New Study Confirms COVID-19 Vaccines Are Safe For Pregnant People

Misinformation and fears around COVID-19 vaccines have led to confusion around pregnant people getting vaccinated, according to the Kaiser Family Foundation. In fact, 24% of people who are pregnant or trying to get pregnant still believe that pregnant people shouldn't get vaccinated, and 37% aren't sure what to believe. Now, a new study published in The Lancet may finally confirm the vaccines' safety for this population.

Preventing COVID-19 is important for everyone, but it's especially important for those who are pregnant, recently pregnant, or trying to get pregnant (via Centers for Disease Control and Prevention). The risk of COVID-19 is still low for pregnant people, but if they do become infected, the risk of severe illness is higher than for those who aren't pregnant. There's also an increased risk of complications during pregnancy that can affect the developing baby as well.

The best way for pregnant people to avoid severe illness — which includes hospitalization, entering an intensive care unit, and the use of a ventilator — is by getting vaccinated. Preventative measures can also help, like wearing a mask when appropriate.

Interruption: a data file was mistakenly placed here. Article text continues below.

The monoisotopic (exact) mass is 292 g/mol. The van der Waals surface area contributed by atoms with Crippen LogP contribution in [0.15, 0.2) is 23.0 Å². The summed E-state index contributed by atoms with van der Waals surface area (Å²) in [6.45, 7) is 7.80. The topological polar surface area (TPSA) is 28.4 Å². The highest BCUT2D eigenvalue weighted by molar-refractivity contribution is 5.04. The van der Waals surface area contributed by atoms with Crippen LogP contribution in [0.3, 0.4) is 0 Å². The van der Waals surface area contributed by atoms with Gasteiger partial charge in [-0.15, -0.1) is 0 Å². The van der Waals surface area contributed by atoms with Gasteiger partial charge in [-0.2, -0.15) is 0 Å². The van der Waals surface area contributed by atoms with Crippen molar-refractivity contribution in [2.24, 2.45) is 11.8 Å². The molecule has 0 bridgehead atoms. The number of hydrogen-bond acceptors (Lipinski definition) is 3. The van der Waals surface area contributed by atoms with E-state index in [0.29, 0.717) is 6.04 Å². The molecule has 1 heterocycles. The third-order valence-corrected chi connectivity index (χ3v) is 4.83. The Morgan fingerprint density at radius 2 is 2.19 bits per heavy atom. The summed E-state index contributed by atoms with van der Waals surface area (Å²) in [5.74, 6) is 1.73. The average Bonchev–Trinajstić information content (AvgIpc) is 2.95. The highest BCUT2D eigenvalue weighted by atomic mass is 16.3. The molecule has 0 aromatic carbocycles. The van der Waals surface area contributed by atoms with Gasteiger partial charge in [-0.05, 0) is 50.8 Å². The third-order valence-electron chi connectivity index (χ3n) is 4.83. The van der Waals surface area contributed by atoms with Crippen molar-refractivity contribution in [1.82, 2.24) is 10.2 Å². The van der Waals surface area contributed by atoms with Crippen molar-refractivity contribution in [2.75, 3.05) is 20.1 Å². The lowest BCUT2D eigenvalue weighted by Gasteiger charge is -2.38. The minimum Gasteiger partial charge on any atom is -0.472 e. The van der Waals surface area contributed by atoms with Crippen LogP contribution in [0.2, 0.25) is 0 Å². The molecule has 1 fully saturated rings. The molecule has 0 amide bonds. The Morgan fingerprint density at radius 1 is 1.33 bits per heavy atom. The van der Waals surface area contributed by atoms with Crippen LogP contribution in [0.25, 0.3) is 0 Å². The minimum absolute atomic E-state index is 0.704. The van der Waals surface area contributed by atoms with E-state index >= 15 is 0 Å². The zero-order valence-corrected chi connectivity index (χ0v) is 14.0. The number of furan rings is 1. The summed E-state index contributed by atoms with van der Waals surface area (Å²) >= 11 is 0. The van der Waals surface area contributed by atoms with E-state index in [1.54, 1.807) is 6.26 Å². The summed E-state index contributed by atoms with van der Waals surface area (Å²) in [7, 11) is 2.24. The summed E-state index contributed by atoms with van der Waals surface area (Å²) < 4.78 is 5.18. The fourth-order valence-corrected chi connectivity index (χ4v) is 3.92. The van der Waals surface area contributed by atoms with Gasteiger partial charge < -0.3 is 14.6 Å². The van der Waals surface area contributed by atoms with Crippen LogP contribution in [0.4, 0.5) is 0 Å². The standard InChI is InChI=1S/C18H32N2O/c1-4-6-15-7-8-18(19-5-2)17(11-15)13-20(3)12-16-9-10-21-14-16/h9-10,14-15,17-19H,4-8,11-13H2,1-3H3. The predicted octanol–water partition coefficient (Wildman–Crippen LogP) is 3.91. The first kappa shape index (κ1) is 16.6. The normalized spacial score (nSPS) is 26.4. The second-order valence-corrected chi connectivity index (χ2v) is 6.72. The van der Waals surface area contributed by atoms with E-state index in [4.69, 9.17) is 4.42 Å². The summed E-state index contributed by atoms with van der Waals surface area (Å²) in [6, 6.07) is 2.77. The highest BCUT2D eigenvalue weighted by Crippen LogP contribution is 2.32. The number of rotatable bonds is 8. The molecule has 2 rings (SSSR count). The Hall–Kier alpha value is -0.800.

Evidence that COVID-19 vaccines are safe

The large, Canadian study found that Pfizer and Moderna COVID-19 vaccines are safe for pregnant people (via WebMD). Not only that, but they found that pregnant people who were vaccinated had even lower risk of significant health events as compared to non-pregnant, vaccinated people. Significant health events were defined as a medical consultation, the need to miss school or work, or being prevented from daily activities.

Between December 2020 and November 2021, researchers surveyed three groups of women: those who were pregnant and vaccinated, pregnant and unvaccinated, and vaccinated but not pregnant. The vaccinated participants recorded observed health problems for a week after each shot, and then completed a survey after seven days. The unvaccinated participants recorded health problems for a week leading up to the survey. There were a total of 191,360 people who received a first dose of the vaccine and 94,937 who received a second.

Findings showed that 4% of those who were pregnant and vaccinated reported a significant health event within a week following their first dose, and 7.3% reported one after their second dose. Of the pregnant unvaccinated women, 3.2% reported comparable events. Interestingly, significant health events were reported by 6.3% of unvaccinated pregnant women after the first dose, and 11.3% after the second dose. Serious health events, such as a hospitalization, were reported by less than 1% in all groups, and rates of miscarriage or stillbirth didn't differ.